18th Conference on Weather and Forecasting, 14th Conference on Numerical Weather Prediction, and Ninth Conference on Mesoscale Processes

Wednesday, 1 August 2001: 8:15 AM
A Preliminary Study of Surface Temperature Cold Bias in COAMPS
Hung-Neng S. Chin, LLNL, Livermore, CA; and M. J. Leach, G. A. Sugiyama, and F. J. Aluzzi
Poster PDF (246.4 kB)
It is well recognized that the model predictability is more or less hampered by the imperfect representations of atmospheric state and model physics. Therefore, it is a common problem for any numerical models to exhibit some sorts of biases in the prediction. In this study, the emphasis is focused on the cold bias of surface temperature forecast in Naval Research Laboratory's three-dimensional mesoscale model, COAMPS (Coupled Ocean/Atmosphere Mesoscale Prediction System). Based on the comparison with the ground station data, there were two types of ground temperature cold biases identified in LLNL (Lawrence Livermore National Laboratory) operational forecasts of COAMPS over the California and Nevada regions during the 1999 winter and the 2000 spring. The first type of cold bias appears at high elevation regions covered by snow, and its magnitude can be as large as 30 - 40 *F lower than observed. The second type of cold bias mainly exists in the snow-free clear-sky regions, where the surface temperature is above the freezing point, and its a magnitude can be up to 5 - 10 *F lower than observed. These cold biases can affect the low-level stratification, and even the diurnal variation of winds at the mountain regions, and therefore impact the atmospheric dispersion forecast. The main objective of this study is to explore the causes of such cold bias, and to further the improvement of the forecast performance in COAMPS. A modified version of COAMPS with improved model physics is used in this study. The modifications related to the cold bias of surface temperature forecast include the radiation transfer calculation, the albedo and the heat capacity of snow surface, the change of nudging coefficient in the soil heat flux, and a subjective correction of climotological value of snow depth. A California winter precipitation case, occurring on January 21, 2000, is used for this study. A series of experiments are performed to gauge the sensitivity of the model forecast due to the physics changes and large-scale data with different horizontal and vertical resolutions. These simulations act to determine an optimum setting of physics options for the improvement of COAMPS surface temperature forecast. Results also suggest additional uncertainty in the data quality of initial conditions for the high elevation regions, where the observations are very limited.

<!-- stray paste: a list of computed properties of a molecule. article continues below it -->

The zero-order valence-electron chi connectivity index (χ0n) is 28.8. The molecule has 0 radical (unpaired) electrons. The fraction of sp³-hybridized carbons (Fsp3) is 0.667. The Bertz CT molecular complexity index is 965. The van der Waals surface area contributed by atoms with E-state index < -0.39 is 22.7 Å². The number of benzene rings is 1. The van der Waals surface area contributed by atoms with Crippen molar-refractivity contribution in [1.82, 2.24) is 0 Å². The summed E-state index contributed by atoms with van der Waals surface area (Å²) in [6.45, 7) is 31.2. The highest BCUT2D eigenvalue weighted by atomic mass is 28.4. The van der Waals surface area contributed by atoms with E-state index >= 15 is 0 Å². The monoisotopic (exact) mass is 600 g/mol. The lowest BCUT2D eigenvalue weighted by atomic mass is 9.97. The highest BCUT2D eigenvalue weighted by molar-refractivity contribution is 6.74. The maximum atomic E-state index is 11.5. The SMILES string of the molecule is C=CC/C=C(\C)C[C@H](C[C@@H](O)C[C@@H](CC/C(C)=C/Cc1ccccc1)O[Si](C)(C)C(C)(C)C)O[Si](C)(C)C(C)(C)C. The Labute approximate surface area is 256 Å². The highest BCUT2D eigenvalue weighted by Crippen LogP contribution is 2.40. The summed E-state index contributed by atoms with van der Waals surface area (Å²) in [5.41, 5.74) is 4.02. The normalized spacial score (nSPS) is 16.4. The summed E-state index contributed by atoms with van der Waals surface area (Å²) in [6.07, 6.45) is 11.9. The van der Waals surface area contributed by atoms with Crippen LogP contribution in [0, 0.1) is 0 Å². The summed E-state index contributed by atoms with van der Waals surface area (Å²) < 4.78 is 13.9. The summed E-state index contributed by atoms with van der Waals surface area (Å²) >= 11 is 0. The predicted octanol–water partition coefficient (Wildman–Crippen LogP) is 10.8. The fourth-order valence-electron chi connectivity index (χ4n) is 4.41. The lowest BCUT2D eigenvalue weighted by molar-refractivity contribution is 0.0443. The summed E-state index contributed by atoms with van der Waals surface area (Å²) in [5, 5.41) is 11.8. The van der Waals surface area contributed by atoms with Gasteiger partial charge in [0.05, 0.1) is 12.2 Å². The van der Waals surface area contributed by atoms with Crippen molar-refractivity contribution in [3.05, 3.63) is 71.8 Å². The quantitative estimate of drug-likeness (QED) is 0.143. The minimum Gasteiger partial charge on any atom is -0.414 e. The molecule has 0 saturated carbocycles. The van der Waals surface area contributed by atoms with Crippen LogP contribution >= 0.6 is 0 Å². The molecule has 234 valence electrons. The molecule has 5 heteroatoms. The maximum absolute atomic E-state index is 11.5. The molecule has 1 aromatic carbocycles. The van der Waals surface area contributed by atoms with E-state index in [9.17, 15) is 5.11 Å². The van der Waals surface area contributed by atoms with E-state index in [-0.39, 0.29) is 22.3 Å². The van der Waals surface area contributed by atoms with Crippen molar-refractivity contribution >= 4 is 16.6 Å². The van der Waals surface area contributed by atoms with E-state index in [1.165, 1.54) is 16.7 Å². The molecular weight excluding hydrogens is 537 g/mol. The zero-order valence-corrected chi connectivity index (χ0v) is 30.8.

Supplementary URL: